The Ring of Fire 2023 date: when & where to watch the final eclipse until 2046?

Don't miss the last chance until 2046 to witness this celestial marvel!

Ring-Of-Fire-Eclipse Solar-Eclipse-2023 Celestial-Spectacle

The celestial stage is set for a breathtaking event as an annular solar eclipse is poised to grace the skies over North, Central, and South America on October 14, 2023.

This remarkable occurrence promises not only to captivate millions but also presents a unique opportunity for scientific exploration.

In this article, we provide you with essential details about the 2023 'Ring of Fire' eclipse, including when and where to witness this celestial spectacle.

Decoding the name 'Ring of Fire' eclipse:

The 'ring of fire' nickname is derived from the appearance of annular solar eclipses. These eclipses are akin to total solar eclipses, with one crucial distinction—the moon is at its farthest point from Earth in its orbit, preventing it from completely blocking the sun. Instead, viewers are treated to the stunning sight of the sun's fiery light surrounding the moon's shadow, forming the iconic 'ring of fire.'

Eclipse timing and path:

The annular solar eclipse will commence in the United States at 9:13 a.m. PT (12:13 p.m. ET), beginning its journey from the Oregon coast to Texas' Gulf Coast. Observers in Oregon, Nevada, Utah, New Mexico, and Texas will have the privilege of witnessing this celestial event. Additionally, parts of California, Idaho, Colorado, and Arizona will experience the lunar shadow. The eclipse will conclude in the U.S. at 12:03 p.m. CT (1:03 p.m. ET).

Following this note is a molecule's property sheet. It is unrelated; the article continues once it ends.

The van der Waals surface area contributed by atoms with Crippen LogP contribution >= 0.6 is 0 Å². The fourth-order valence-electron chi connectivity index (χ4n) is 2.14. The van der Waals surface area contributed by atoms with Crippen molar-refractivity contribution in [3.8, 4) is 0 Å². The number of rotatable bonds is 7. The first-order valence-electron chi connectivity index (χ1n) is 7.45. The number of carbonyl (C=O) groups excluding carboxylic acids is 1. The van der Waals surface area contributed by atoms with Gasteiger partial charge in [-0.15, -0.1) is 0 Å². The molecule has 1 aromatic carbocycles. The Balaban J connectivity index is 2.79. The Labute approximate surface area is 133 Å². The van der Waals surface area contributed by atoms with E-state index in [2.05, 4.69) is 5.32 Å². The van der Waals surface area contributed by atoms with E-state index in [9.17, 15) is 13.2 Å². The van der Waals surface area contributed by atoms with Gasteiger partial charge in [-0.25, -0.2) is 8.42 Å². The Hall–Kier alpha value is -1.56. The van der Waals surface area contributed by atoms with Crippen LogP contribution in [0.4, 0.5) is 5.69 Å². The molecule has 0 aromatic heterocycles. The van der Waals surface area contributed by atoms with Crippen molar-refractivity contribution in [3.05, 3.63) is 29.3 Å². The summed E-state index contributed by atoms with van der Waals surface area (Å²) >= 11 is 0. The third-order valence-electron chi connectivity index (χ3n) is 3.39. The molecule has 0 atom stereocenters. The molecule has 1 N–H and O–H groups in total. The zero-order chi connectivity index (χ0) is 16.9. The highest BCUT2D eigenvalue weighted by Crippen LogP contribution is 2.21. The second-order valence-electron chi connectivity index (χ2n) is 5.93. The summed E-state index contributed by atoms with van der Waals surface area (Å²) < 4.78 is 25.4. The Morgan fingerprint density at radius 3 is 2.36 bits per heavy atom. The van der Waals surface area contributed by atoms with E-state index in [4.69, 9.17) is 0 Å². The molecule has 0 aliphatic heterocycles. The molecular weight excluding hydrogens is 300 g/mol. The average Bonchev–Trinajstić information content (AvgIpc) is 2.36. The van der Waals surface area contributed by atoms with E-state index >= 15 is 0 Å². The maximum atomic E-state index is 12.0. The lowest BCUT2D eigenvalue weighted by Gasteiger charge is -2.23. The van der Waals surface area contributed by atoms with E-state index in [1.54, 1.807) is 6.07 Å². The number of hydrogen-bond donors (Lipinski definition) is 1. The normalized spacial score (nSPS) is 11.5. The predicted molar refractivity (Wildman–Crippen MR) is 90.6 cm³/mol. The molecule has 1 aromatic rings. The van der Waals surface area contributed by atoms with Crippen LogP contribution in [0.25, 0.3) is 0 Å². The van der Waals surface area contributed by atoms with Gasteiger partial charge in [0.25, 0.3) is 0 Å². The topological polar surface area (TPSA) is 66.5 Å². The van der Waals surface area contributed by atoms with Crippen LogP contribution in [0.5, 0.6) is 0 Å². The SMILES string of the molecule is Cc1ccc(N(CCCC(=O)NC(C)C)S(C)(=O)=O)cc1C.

After crossing the U.S., the eclipse's path will extend across Mexico, Belize, Honduras, Panama, and Colombia, ultimately concluding off the Atlantic coast of Natal, Brazil.

Partial eclipse viewing:

Even if you're not in the direct path of the annular eclipse, you can still witness a crescent-shaped partial solar eclipse on October 14 in all 49 continental U.S. states, including Alaska. To find out when the eclipse will be visible in your area, consult NASA's interactive eclipse map.

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Live stream option:

For those unable to witness the eclipse in person, NASA will provide a live stream starting at 11:30 a.m. ET on eclipse day. The stream will offer views from Albuquerque, New Mexico, Kirbyville, Texas, and White Sands, New Mexico, ensuring that you don't miss out on this celestial marvel.

Safety first:

Remember, it is never safe to look directly at the sun without appropriate protection. During an annular eclipse, there is no phase safe for naked-eye viewing, as the sun's light is never entirely blocked.

To safely observe the annular eclipse, use certified eclipse glasses or a handheld solar viewer. Specialized solar filters on telescopes, binoculars, or cameras are also safe alternatives.

The Next eclipse:

After this event, the next chance to witness a similar phenomenon in North America won't come until 2046. Given this long gap, it's crucial to seize the opportunity to witness the 2023 'Ring of Fire' eclipse safely.


The 2023 'Ring of Fire' eclipse promises to be a visual extravaganza, offering a rare glimpse of celestial beauty. Whether you're in the path of the annular eclipse or observing the partial eclipse, remember to prioritize safety and use appropriate viewing tools. Don't let this unique event pass you by, as the next chance won't arrive for another 23 years.

So mark your calendars and prepare to be awed by the wonders of the cosmos on October 14, 2023!